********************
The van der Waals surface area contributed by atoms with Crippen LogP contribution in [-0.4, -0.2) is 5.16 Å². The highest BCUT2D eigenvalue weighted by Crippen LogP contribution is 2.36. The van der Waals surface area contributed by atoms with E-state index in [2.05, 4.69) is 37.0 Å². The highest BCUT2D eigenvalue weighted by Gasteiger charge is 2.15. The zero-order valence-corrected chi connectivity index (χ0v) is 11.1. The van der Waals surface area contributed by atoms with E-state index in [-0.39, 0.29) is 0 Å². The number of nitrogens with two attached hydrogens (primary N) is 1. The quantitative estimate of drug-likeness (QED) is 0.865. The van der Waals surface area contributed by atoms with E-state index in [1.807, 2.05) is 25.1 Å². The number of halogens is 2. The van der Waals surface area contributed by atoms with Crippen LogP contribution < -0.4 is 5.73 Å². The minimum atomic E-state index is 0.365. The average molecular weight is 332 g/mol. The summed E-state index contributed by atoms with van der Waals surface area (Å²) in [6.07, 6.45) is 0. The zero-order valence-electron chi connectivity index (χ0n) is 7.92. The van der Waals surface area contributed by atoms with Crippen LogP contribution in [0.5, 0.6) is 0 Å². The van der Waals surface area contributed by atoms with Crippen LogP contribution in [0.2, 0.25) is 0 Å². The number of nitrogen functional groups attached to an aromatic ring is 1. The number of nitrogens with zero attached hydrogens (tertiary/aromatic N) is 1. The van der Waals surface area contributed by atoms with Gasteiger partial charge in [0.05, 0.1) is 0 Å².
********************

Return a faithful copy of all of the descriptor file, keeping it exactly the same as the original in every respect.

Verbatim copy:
The van der Waals surface area contributed by atoms with Crippen LogP contribution in [-0.4, -0.2) is 5.16 Å². The highest BCUT2D eigenvalue weighted by Crippen LogP contribution is 2.36. The van der Waals surface area contributed by atoms with E-state index in [2.05, 4.69) is 37.0 Å². The highest BCUT2D eigenvalue weighted by Gasteiger charge is 2.15. The zero-order valence-corrected chi connectivity index (χ0v) is 11.1. The van der Waals surface area contributed by atoms with E-state index in [-0.39, 0.29) is 0 Å². The number of nitrogens with two attached hydrogens (primary N) is 1. The quantitative estimate of drug-likeness (QED) is 0.865. The van der Waals surface area contributed by atoms with E-state index in [1.807, 2.05) is 25.1 Å². The number of halogens is 2. The van der Waals surface area contributed by atoms with Crippen LogP contribution < -0.4 is 5.73 Å². The minimum atomic E-state index is 0.365. The average molecular weight is 332 g/mol. The summed E-state index contributed by atoms with van der Waals surface area (Å²) in [6.07, 6.45) is 0. The zero-order valence-electron chi connectivity index (χ0n) is 7.92. The van der Waals surface area contributed by atoms with Crippen LogP contribution in [0.5, 0.6) is 0 Å². The van der Waals surface area contributed by atoms with Crippen LogP contribution in [0.2, 0.25) is 0 Å². The number of nitrogen functional groups attached to an aromatic ring is 1. The number of nitrogens with zero attached hydrogens (tertiary/aromatic N) is 1. The van der Waals surface area contributed by atoms with Gasteiger partial charge in [0.05, 0.1) is 0 Å².